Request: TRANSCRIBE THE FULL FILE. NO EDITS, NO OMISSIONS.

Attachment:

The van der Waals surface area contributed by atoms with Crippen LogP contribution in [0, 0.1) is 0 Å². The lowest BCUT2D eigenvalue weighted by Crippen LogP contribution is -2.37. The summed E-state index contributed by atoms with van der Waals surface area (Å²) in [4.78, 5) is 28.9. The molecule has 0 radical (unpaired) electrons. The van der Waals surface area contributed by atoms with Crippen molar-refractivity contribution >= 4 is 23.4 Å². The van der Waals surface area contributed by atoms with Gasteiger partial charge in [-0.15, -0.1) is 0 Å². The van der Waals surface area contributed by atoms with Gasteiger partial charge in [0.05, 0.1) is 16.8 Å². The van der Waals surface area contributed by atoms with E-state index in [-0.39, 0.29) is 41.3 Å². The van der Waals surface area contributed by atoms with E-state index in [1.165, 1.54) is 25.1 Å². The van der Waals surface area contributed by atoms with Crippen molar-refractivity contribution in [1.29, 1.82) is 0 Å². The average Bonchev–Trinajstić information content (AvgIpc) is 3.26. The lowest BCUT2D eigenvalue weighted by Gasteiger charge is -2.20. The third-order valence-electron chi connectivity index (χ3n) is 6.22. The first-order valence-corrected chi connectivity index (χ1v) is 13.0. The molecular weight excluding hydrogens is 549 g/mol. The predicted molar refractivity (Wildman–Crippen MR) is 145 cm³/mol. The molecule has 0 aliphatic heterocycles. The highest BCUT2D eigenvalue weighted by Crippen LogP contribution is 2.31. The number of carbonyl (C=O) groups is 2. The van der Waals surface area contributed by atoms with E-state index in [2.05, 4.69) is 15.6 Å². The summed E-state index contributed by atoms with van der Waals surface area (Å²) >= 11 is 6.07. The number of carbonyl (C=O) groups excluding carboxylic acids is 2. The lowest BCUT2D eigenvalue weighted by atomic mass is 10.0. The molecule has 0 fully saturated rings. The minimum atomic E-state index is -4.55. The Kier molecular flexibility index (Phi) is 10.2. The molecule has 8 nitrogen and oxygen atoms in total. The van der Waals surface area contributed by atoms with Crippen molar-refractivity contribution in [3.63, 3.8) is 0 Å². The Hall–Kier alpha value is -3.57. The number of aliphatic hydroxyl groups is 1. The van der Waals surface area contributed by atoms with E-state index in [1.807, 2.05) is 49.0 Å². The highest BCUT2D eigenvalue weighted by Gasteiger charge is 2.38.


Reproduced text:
The van der Waals surface area contributed by atoms with Crippen LogP contribution in [0, 0.1) is 0 Å². The lowest BCUT2D eigenvalue weighted by Crippen LogP contribution is -2.37. The summed E-state index contributed by atoms with van der Waals surface area (Å²) in [4.78, 5) is 28.9. The molecule has 0 radical (unpaired) electrons. The van der Waals surface area contributed by atoms with Crippen molar-refractivity contribution >= 4 is 23.4 Å². The van der Waals surface area contributed by atoms with Gasteiger partial charge in [-0.15, -0.1) is 0 Å². The van der Waals surface area contributed by atoms with Gasteiger partial charge in [0.05, 0.1) is 16.8 Å². The van der Waals surface area contributed by atoms with E-state index in [-0.39, 0.29) is 41.3 Å². The van der Waals surface area contributed by atoms with E-state index in [1.165, 1.54) is 25.1 Å². The van der Waals surface area contributed by atoms with Crippen molar-refractivity contribution in [1.29, 1.82) is 0 Å². The average Bonchev–Trinajstić information content (AvgIpc) is 3.26. The lowest BCUT2D eigenvalue weighted by Gasteiger charge is -2.20. The third-order valence-electron chi connectivity index (χ3n) is 6.22. The first-order valence-corrected chi connectivity index (χ1v) is 13.0. The molecular weight excluding hydrogens is 549 g/mol. The predicted molar refractivity (Wildman–Crippen MR) is 145 cm³/mol. The molecule has 0 aliphatic heterocycles. The highest BCUT2D eigenvalue weighted by Crippen LogP contribution is 2.31. The number of carbonyl (C=O) groups is 2. The van der Waals surface area contributed by atoms with E-state index in [2.05, 4.69) is 15.6 Å². The summed E-state index contributed by atoms with van der Waals surface area (Å²) >= 11 is 6.07. The number of carbonyl (C=O) groups excluding carboxylic acids is 2. The lowest BCUT2D eigenvalue weighted by atomic mass is 10.0. The molecule has 0 fully saturated rings. The minimum atomic E-state index is -4.55. The Kier molecular flexibility index (Phi) is 10.2. The molecule has 8 nitrogen and oxygen atoms in total. The van der Waals surface area contributed by atoms with Crippen molar-refractivity contribution in [3.63, 3.8) is 0 Å². The Hall–Kier alpha value is -3.57. The number of aliphatic hydroxyl groups is 1. The van der Waals surface area contributed by atoms with E-state index in [1.807, 2.05) is 49.0 Å². The highest BCUT2D eigenvalue weighted by Gasteiger charge is 2.38.